Rose quickly points out, with a laugh, that part of the problem was her mother’s early adoption of organic gardening. “The broccoli was always covered in caterpillars, so I’d have to pick them all off first which was a bit off-putting, even if the vegetables were delicious.”
While it was frustrating, Annabel says she always did her best to avoid making a big deal of it. Food should never be a battle, she says.
“They do grow out of it. I didn’t make a thing of it, because then you end up with people with eating disorders. My children always had a choice – dinner or Weet-Bix.”
While Rose always loved baking with her mum as a child, it wasn’t until her teens that she really started to appreciate Annabel’s culinary passion. Sharing a kitchen feels like the most natural thing in the world, they say.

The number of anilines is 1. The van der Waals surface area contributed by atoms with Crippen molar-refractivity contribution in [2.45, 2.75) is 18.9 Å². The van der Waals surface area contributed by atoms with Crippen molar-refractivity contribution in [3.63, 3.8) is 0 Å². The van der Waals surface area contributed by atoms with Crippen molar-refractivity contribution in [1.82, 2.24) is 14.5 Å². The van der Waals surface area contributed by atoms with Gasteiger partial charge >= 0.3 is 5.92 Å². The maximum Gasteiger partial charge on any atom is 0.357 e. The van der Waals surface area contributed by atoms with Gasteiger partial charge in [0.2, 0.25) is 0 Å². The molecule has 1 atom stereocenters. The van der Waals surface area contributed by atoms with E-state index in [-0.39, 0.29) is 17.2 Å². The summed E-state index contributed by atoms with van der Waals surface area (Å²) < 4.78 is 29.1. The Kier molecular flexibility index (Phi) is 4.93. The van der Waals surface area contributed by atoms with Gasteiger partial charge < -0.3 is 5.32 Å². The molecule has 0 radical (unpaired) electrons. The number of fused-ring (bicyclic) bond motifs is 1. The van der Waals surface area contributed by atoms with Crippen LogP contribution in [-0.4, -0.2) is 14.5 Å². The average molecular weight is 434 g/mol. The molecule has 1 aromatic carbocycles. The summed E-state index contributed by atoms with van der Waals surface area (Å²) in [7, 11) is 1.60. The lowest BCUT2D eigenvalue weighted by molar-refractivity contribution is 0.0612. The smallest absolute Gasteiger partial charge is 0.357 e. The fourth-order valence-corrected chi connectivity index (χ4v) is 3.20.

“We’re like a four-armed creature,” laughs Rose. “It probably looks like total chaos and there’s stuff flying around, but it somehow all comes together.”
“We’re so seamless,” says Annabel. “When we cook together, it’s almost like a language, we can finish each other’s sentences and we can finish each other’s dishes. We’re not following recipes and we barely even need to discuss what we’re making – we just seem to know and understand.”
When we cook together, it’s almost like a language, we can finish each other’s sentences and we can finish each other’s dishes
While Rose looks like her dad, Annabel says there is no doubt that her daughter has taken after her in personality. They describe their brains as “spider-webby”, with ideas and creativity flowing fast.
“We think so alike. The ideas go out and about and everywhere, and then it all comes together and somehow it all makes sense to us. We both need a project, we need to be creating something or working on something. It makes us feel alive,” says Annabel.